Use this URL to cite or link to this record in EThOS: http://ethos.bl.uk/OrderDetails.do?uin=uk.bl.ethos.716365
Title: Christianity, colonialism, and custom from the Congo Free State to the Belgian Congo : a history of Kongolo, Katanga, 1885-1960
Author: Loffman, Reuben Alexander
Awarding Body: Keele University
Current Institution: Keele University
Date of Award: 2011
Availability of Full Text:
Access from EThOS:
Abstract:
This thesis explores the history of Kongolo, a territory in northern Katanga. It borrows from a method used particularly in Zimbabwean and Kenyan studies, namely the local study. Combining life histories with a range of archival sources, the dissertation offers a situated history of the local state in Congo. Specifically, it examines how Belgian colonialisms were received by African communities from the inception of the Congo Free State (CFS) in 1885 until the end of the Belgian Congo in 1960. It analyses the encounter of big business, missions and the state with local religious and political institutions, deconstructing many of the gross assertions made about Belgian imperialism in the wider literature. In particular, the dissertation dispels the pervasive illusion of the almighty Bula Matari state. Bula Matari is a Kikongo phrase meaning ‘breaker of rocks’ and was first used by Africans to describe the activities of the explorer Henry Stanley in 1879. Henceforth, Belgian administrators appropriated the label to project the idea that their rule was both powerful and consistent over space and time. The misconception of the Bula Matari state was later used by political scientists to explain why the withdrawal of formal colonialism from the Congo was such a tumultuous affair. It has been argued that the turmoil that swept through the Congo after 1960 was caused by the shock of total colonialism’ being replaced by ‘total independence.’ But this thesis suggests there was never any such thing as total colonialism in the Belgian Congo. Instead, different African social categories and communities had different relationships with the European administration and, in the early 1960s, some fought to preserve their gains while others battled to end the last vestiges of colonialism.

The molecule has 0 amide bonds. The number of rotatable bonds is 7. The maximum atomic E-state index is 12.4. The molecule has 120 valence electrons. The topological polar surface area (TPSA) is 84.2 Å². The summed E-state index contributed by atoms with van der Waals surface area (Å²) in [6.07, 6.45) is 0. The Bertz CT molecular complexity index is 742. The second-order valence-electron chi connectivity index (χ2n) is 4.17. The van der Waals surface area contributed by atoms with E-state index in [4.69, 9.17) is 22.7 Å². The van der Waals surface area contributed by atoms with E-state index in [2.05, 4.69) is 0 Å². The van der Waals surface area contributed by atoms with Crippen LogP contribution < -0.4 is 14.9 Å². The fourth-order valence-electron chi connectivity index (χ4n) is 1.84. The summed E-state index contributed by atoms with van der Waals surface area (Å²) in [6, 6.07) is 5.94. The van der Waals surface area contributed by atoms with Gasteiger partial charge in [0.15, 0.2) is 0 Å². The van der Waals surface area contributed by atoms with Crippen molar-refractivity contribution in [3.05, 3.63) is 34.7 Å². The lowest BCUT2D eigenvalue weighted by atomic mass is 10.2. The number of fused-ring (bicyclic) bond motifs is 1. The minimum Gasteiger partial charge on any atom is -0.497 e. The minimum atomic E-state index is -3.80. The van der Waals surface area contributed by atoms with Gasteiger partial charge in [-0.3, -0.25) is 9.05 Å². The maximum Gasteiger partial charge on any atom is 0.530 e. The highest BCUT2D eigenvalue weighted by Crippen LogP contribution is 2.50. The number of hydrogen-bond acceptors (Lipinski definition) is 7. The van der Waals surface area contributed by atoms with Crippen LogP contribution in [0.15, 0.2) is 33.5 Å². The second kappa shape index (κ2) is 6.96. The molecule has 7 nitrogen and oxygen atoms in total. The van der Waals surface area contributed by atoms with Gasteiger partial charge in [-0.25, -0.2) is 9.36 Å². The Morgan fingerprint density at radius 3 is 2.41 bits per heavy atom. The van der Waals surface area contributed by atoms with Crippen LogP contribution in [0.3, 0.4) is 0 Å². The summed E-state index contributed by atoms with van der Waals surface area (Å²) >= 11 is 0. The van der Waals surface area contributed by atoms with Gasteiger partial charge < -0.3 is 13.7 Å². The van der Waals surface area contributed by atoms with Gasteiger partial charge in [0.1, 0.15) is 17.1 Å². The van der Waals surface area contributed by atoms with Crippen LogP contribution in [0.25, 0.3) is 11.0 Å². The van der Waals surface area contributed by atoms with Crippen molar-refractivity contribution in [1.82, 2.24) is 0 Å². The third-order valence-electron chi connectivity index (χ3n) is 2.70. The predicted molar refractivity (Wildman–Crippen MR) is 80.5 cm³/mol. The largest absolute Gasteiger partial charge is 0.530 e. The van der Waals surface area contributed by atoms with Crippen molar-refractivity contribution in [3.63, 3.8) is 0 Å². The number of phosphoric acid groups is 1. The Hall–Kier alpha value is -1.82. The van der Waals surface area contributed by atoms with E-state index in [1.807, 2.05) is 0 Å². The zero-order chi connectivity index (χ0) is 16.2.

Supervisor: Not available Sponsor: Not available
Qualification Name: Thesis (Ph.D.) Qualification Level: Doctoral
EThOS ID: uk.bl.ethos.716365  DOI: Not available
Share: